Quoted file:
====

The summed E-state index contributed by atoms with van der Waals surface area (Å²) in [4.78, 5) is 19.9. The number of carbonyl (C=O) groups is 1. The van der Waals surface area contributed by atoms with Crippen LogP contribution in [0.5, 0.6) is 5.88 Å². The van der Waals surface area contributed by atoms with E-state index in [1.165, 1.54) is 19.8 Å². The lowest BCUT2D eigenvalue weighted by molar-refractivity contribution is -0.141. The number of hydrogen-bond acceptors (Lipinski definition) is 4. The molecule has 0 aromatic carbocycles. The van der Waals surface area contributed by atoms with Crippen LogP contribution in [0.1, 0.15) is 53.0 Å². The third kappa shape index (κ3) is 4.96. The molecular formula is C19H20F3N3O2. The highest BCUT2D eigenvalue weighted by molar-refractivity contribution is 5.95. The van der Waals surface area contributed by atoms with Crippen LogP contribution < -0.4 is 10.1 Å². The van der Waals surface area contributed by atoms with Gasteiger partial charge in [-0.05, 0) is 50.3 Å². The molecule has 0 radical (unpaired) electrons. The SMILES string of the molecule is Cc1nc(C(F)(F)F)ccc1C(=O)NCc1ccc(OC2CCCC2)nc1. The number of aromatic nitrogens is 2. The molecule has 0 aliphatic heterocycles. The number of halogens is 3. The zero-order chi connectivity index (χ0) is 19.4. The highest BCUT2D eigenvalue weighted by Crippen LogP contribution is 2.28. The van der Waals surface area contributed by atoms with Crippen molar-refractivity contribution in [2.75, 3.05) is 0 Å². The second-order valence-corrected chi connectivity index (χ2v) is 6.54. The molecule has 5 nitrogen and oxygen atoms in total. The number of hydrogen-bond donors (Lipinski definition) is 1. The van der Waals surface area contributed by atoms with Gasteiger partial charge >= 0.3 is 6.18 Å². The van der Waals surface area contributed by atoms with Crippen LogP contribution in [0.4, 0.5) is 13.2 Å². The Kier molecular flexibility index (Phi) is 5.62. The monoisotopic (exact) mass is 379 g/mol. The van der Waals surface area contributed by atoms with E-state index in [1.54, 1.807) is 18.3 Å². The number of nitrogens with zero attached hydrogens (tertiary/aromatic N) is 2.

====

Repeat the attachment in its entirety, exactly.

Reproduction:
The summed E-state index contributed by atoms with van der Waals surface area (Å²) in [4.78, 5) is 19.9. The number of carbonyl (C=O) groups is 1. The van der Waals surface area contributed by atoms with Crippen LogP contribution in [0.5, 0.6) is 5.88 Å². The van der Waals surface area contributed by atoms with E-state index in [1.165, 1.54) is 19.8 Å². The lowest BCUT2D eigenvalue weighted by molar-refractivity contribution is -0.141. The number of hydrogen-bond acceptors (Lipinski definition) is 4. The molecule has 0 aromatic carbocycles. The van der Waals surface area contributed by atoms with Crippen LogP contribution in [0.1, 0.15) is 53.0 Å². The third kappa shape index (κ3) is 4.96. The molecular formula is C19H20F3N3O2. The highest BCUT2D eigenvalue weighted by molar-refractivity contribution is 5.95. The van der Waals surface area contributed by atoms with Crippen LogP contribution < -0.4 is 10.1 Å². The van der Waals surface area contributed by atoms with Gasteiger partial charge in [-0.05, 0) is 50.3 Å². The molecule has 0 radical (unpaired) electrons. The SMILES string of the molecule is Cc1nc(C(F)(F)F)ccc1C(=O)NCc1ccc(OC2CCCC2)nc1. The number of aromatic nitrogens is 2. The molecule has 0 aliphatic heterocycles. The number of halogens is 3. The zero-order chi connectivity index (χ0) is 19.4. The highest BCUT2D eigenvalue weighted by Crippen LogP contribution is 2.28. The van der Waals surface area contributed by atoms with Crippen molar-refractivity contribution in [2.75, 3.05) is 0 Å². The second-order valence-corrected chi connectivity index (χ2v) is 6.54. The molecule has 5 nitrogen and oxygen atoms in total. The number of hydrogen-bond donors (Lipinski definition) is 1. The van der Waals surface area contributed by atoms with Gasteiger partial charge >= 0.3 is 6.18 Å². The van der Waals surface area contributed by atoms with Crippen LogP contribution in [0.4, 0.5) is 13.2 Å². The Kier molecular flexibility index (Phi) is 5.62. The monoisotopic (exact) mass is 379 g/mol. The van der Waals surface area contributed by atoms with E-state index in [1.54, 1.807) is 18.3 Å². The number of nitrogens with zero attached hydrogens (tertiary/aromatic N) is 2.